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Airborne Medic saves French Soldier

This story came across the wires this morning:

Spc. Nicholas Colgin (right), from Chesterfield, Va., treats a wounded French soldier during an ambush in Kapisa province, Nov. 10, 2007. Colgin was credited by coalition hosptal officials for saving the soldier's life.  Photo courtesy of Combined Joint Task Force - 82 PAO.

82nd Airborne Paratrooper Keeps His Head, Saves Another’s in Ambush
By Army Sgt. Timothy Dinneen
Combined Joint Task Force - 82

BAGRAM AIRFIELD, Afghanistan – As a convoy of more than 20 vehicles snaked its way through a creek bed in Tag Ab Valley, Nov. 10, 2007, small-arms and rocket propelled grenade fire interrupted the patrol’s five-day mission of searching for high value targets in Kapisa province.

Spc. Nicholas Colgin, a medic with Bravo Company, Division Special Troops Battalion, 82nd Airborne Division, heard the call for “medic” and responded by running through sporadic enemy fire to a wounded French soldier ultimately saving Sabastian’s life, according to hospital officials.

“All of a sudden, we started taking fire and we would return fire and then it would stop; it would go on like this for more than an hour as the sun went down,” said Colgin.

The convoy was pushing through the intermittent ambushes when Colgin said he noticed a French vehicle passing his coalition Humvee from the trail position moving alongside the lead armored security vehicle.

“They were trying to notify the lead vehicle of an injury, their gunner took a 7.62 round through the helmet,” Colgin, a Chesterfield, Va., native said.

“When the lead vehicle called for a medic, I stopped the Humvee I was driving, hopped out and the (Radio Telephone Operator) in the back (seat) tossed me the aid bag.”

As the convoy was still under attack from enemy fire, Colgin ran in the open past five vehicles reaching the French vehicle jumping up and down waving his arms screaming “I’m a medic!”

“I wasn’t thinking much at all when I left the Humvee, I got caught up in the moment,” Colgin recalled. “I did know I had to move fast to help whoever it was.”

Colgin said the French soldiers didn’t speak English and were surprised at first seeing an American Soldier out in front of their door during an ambush but eventually they let him in.

“I had no idea what his injuries were; he was sprawled out in the back of the vehicle with loose bandages on his head and was unresponsive,” Colgin explained. “I positioned him properly and started treating him and that meant stopping the bleeding.”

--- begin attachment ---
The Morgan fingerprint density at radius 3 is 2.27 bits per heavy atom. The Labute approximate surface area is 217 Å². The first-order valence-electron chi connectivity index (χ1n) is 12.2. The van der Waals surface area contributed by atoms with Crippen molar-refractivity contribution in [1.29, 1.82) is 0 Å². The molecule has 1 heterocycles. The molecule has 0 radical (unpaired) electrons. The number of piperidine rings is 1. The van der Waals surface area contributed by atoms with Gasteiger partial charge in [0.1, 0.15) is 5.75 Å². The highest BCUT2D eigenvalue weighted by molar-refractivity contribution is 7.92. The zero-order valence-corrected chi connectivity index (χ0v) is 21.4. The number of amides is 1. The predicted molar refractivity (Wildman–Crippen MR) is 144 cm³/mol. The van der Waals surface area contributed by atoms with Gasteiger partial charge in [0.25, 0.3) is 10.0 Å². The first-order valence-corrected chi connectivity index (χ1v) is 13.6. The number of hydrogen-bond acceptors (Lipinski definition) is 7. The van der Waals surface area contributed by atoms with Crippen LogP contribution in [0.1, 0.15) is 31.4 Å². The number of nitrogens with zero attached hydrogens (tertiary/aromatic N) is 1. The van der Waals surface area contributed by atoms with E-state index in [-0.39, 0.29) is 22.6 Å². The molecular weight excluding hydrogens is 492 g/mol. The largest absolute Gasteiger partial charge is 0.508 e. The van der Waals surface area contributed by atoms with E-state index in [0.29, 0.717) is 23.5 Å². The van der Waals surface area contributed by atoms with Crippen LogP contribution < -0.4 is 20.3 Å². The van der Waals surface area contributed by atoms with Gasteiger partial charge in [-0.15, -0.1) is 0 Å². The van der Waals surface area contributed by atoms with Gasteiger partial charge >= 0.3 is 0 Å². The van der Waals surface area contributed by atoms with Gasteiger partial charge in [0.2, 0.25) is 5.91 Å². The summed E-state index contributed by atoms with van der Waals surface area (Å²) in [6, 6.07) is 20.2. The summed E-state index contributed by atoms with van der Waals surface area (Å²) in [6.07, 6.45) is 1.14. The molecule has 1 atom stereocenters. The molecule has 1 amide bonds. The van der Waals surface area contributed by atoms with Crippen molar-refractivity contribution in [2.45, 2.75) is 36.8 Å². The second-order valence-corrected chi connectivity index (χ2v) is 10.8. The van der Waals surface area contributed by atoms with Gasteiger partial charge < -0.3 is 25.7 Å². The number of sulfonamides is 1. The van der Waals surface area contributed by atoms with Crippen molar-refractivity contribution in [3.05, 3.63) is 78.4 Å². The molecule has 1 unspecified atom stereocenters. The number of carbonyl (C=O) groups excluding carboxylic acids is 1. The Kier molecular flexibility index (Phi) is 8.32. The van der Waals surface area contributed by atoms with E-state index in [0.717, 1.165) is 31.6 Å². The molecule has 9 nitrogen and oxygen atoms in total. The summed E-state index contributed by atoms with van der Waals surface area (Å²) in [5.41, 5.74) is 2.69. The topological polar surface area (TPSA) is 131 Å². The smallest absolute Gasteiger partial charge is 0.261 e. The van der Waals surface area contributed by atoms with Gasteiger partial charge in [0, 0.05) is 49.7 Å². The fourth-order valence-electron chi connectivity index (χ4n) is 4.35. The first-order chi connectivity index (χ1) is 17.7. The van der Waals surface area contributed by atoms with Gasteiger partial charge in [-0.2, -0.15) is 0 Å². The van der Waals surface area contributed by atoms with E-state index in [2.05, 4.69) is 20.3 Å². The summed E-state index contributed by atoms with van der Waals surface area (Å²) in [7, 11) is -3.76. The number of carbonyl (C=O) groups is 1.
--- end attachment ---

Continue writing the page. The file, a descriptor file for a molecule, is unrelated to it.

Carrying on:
Colgin asked if anyone spoke English in the French vehicle because they were trying to talk to Colgin while he was treating their comrade. When he asked, they pointed to the guy with the bandage on his head.

“It was crazy because I’m trying to help the Soldier and all I hear is French. The gunner would fire off some rounds, pop down to try and talk to me and then pop back up and fire more rounds,” Colgin said. “I’m pretty sure this guy was going to die, I knew we had to get him out fast or he wouldn’t make it.”

According to Colgin, the French vehicle did not have communications with the coalition vehicles so he stuck his head out one of the gunner’s turrets and began yelling the extent of Sabastian’s injuries to the lead ASV.

“There was so much going on I decided to run back to the commander’s Humvee to give (medical evacuation) information and a (situation report) while avoiding the small-arms fire,” Colgin said. “I then ran back a second time to the French vehicle and gave him an IV and further assessed his injuries. Once I was able to push him with fluids and stop the bleeding he became responsive.”

Colgin would stay with his patient through the sporadic ambushes, reassuring Sabastian he would be make it while firing his weapon through the gunner’s turret Sabastian occupied. What was normally a 20-minute drive to reach Forward Operating Base Kutschbach took the convoy three hours, according to Colgin.

Sabastian was MEDEVAC’d and diagnosed with a skull fracture and brain swelling. Hospital officials who treated Sabastian said Colgin’s action’s saved his life.

“Simple stuff saved him like stopping the bleeding and pushing fluids,” said Colgin. “The reassuring didn’t hurt either.”

There was nothing simple about Colgin’s actions that day.